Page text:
¡Hola, family! I’m Joa Jacobo Rivera, communities editor for La Voz and The Arizona Republic, where my primary job intertwines beautifully with who I am — as a reporter and as a person.
Soy de aquí. Y also soy de allá.
This slight tweak to the tagline of La India María – a beloved indigenous Mexican heroine whose comedic cinema was tied to immigrants recently arriving in the United States in the ’60s (and arguably racist, but that’s a story for another times) – is the one I consistently choose to describe an identity that many migrant children struggle with.
La India María, played by Mexican actress María Elena Velasco, responded with “Ni de aquí, ni de allá”, when asked where she came from, noting the difficulty of living in a country where you are not not entirely home, but “home”, your native land, isn’t really your home anymore either.
To be from here, the United States, and to be from there, Mexico, is a privilege that I carry proudly, fully embracing the bilingual and bicultural education that my parents were able to offer to my brothers and sisters and me.
It’s a privilege that I also carry with me in the work that I do as Communities Editor here, bringing more representation to Arizona’s Spanish-speaking and Latino-identified communities in both languages, and pushing more journalists to embrace the richness of bilingualism. report and content creation.
English and Spanish: a love story
Like me, there are many children of immigrants and of immigrants themselves who feel this sense of mixed belonging, where the customs and traditions learned in another country now play out fully and unapologetically in their homes. physical.
I was born in Orange County, California, in Santa Ana, arguably one of the most Mexican towns in the United States – as the Latinos in the area proudly declare. But I’ve never known a house for more than two years at a time. My family has moved around a lot. My dad, a day laborer, moved us from town to town across Southern California to better fit his job.
But once I was 8, and throughout the next decade, I knew two houses: SoCal and Fresnillo, Zacatecas, México. My English never disappeared. My Spanish has only improved.
When I made a permanent return to the United States at the age of 18, I kept my love for Mexico and swore never to let go. It was then, and only then, that I understood something of an immigrant experience similar to that of my parents. It is this notion that pushed me into the field of journalism.
I wanted our stories to be told, read and heard. Being seen. And in order to keep my bilingual nature, I opted for a career in information in Spanish. I edited for La Opinión, then chose a career as a freelancer, writing mostly for La Opinión and Excélsior, while striving to complete graduate school.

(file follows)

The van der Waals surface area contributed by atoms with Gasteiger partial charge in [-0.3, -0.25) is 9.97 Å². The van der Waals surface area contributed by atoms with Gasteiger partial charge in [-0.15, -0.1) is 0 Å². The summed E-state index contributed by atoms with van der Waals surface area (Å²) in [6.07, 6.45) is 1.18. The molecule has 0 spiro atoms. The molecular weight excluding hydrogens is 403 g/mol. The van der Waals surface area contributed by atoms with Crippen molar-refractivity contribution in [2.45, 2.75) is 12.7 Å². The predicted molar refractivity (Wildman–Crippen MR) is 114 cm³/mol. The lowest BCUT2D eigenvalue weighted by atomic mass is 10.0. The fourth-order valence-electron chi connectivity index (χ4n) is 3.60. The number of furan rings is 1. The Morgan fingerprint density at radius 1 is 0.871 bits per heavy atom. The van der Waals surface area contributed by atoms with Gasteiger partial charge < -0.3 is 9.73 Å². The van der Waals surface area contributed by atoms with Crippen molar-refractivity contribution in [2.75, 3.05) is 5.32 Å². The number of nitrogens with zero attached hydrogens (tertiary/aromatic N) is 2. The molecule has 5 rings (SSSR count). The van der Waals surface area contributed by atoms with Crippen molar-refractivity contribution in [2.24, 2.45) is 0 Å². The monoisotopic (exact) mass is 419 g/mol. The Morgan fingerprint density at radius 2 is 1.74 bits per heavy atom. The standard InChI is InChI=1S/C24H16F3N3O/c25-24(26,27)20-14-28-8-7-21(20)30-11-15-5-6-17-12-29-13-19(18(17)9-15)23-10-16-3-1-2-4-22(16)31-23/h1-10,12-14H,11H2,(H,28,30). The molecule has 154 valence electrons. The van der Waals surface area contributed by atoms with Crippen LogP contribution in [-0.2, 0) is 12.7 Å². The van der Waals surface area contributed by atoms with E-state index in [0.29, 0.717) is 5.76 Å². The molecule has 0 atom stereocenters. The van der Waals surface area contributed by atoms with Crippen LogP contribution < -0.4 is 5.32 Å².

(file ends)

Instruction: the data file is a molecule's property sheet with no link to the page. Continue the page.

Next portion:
I’ve written stories about Latinas who created their own safe space to learn martial arts in Boyle Heights because it was the only way they could learn to defend themselves by marching the streets of Los Angeles. I told the stories of high school Latinas from the San Fernando Valley whose tech knowledge and skills made MIT like them. And I’ve written piece after piece of countless fathers, sisters and tíos from San Diego to Santa Ana who have been apprehended by ICE, launching an endless struggle for families and communities to get their loved ones back.
Stories like these are found across the United States, in cities and regions where Latinos from all walks of life come together to form a community.
That’s why when the opportunity to travel to Phoenix presented itself, I didn’t hesitate, I jumped at the chance to continue to serve my people in the best way I know how: storytelling. .
Estamos para esribirlos
Somos de allá, lo vemos en los periódicos y noticieros en español. But we are also from here, from La République, where our cultural plurality deserves to be portrayed in the same shameless way through which we exist.
My colleagues at La Voz and The Republic have documented our stories, giving voice to our bilingual and bicultural communities, in the same way that other Spanish and English language mainstream media have done for decades – it’s rare , however, when they do so as one.
My colleagues and I are here to amplify the voices of our Brown community, fortify a bridge between our two publications, and hopefully one day make it non-existent; where a bilingual newsroom is no longer just something Millennials and Gen Z should look for in Latino-focused outlets. Rather, where they can now be seen in a space where traditionally Brown’s joy, success and aspiration are not commonly represented.
Seeing yourself in this light, in this writing, in this story and being able to say “it’s me. Soy de aqui.”
Familia, estamos para servi; for contar sus historias.
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